JACKSON -- Jeff Wilkinson told a Coast group outside a state Senate committee meeting Wednesday, "It seems like every few years we have to fight something like this."
He was talking about a project that would dam a tributary just off the Pascagoula River in order to create 2,900 acres of lakes in George and Jackson counties.
"It ought to be the default is to protect the Pascagoula River," he said, "make it harder to do something like this."
Wilkinson, of Eco Tours of South Mississippi, had driven up from the Coast with others who have an interest in protecting the river, such as Alice Baker with Pascagoula Paradise Paddlers and Tom Singley from the former Save The Pascagoula group. Save the Pascagoula was deactivated several years ago, after two other recent threats to the river -- coal barging up the river and the Richton salt dome plan -- were thwarted.
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Sen. Brice Wiggins, R-Pascagoula, had called the information-gathering hearing to see if there is a need for two lakes that have a beginning cost estimate of $80 million.
Some of those who made the three-hour drive were invited to speak. Some just felt being in the audience to show support for the river was enough.
The one-hour hearing was more like a grilling, when Wiggins asked Pat Harrison Waterway District's Hiram Boone if his environmental data was sound.
The Waterway District is proposing to dam Big and Little Cedar creeks two miles from the Pascagoula main trunk as a drought-control measure, so it can provide water to the river during low flow.
The benefit listed for the project is ensuring the river stays above state minimum levels for industry downstream.
"Would it surprise you that Chevron (Pascagoula Refinery) hasn't signed on to support this project?" Wiggins asked Boone.
Boone replied, "Nothing would surprise me anymore. When we first started, it was about maintaining the river for wildlife and industry."
He said the applicants -- the Waterway District, George County and Jackson County -- have been working on the project since 2009. The U.S. Army Corps of Engineers, now in the permit phase, is taking comments.
Boone said organizers were hoping to get RESTORE Act BP oil-spill money, Katrina-recovery money or Gulf of Mexico Energy Security Act money to pay for it.
State Sen. Michael Watson, R-Pascagoula, asked Boone if he was certain this is an environmentally sound project and Boone said it was, based on studies they have. But the Pickering Firm, working on the environmental end of the proposal, told the panel "much, much more" data is needed.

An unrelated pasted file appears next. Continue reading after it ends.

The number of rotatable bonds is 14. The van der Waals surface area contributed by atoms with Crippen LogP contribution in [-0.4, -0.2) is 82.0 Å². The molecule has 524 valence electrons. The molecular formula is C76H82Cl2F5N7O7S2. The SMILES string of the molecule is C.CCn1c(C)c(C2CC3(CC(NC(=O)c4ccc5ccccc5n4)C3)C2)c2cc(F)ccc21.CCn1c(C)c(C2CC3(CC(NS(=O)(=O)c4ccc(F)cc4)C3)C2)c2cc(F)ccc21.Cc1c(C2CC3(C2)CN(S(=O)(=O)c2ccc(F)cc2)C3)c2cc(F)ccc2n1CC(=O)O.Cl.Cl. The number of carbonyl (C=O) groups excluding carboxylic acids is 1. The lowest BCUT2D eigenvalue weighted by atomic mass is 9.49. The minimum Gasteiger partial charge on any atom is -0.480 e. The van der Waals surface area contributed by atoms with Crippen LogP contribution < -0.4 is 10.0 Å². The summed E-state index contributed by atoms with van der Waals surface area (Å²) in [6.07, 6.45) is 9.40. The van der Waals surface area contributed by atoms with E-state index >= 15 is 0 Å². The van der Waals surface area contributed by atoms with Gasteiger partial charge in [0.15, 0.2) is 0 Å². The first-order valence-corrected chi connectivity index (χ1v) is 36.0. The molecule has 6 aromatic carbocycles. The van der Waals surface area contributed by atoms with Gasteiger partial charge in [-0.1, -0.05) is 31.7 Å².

Pickering's Curt Craig said, "We have enough information to say go on to the next step" but the project needs more geotechnical testing, flow monitoring and a great deal more soil borings and sampling.
A number of Coast legislators area on the Ports and Marine Resources committee and all of them had questions as well. Sen. Deborah Dawkins, D-Pass Christian, pointed out it isn't easy getting permits for a dam in Mississippi.
The Pascagoula River Audubon Center and Mississippi Audubon were represented. Audubon's conclusion: The reservoirs could affect the river's designation as the largest free-flowing river in the lower 48 states. The designation is based on volume.
"These reservoirs would hold water that would be flowing downstream," Audubon's Mark LaSalle told the panel. The river has proven it adapts during low-flow times. "Best let it be," LaSalle said.
Eric Richards, a Pascagoula engineer, said he was afraid the project would "do a lot of harm to a river we're supposed to be protecting." He's concerned the amount of evaporation on 2,900 acres of lake water and the loss of water via seepage into the ground will keep the creeks from contributing to the river system.
"I read the environmental assessment. It's all there," he said before the hearing. "It's just the opposite of what the applicants are trying to get across. They say it will increase the water flow. It would only do that one or two times every few years (if they release water from the lakes). Otherwise it decreases the flow."
Stan Flynt, a lobbyist from the Coast who told the panel he was there on his own time, said he hears this question being asked: "Why would any reasonable person put this national landmark at risk just so developers won't have to dig their own lakes?"
Outside the hearing, Flynt said, he's hearing the Waterway District is expected to use some of the BP money the state will receive to dam the creeks and build the lakes.
"I say if BP wants to buy itself a billion dollars' worth of bad press," Flynt said, "go ahead and whack this hornet's nest."
The Mississippi Chapter of the Sierra Club, the Gulf Restoration Network and the state Department of Marine Resources, which will have a say in the permitting process, were also at the meeting.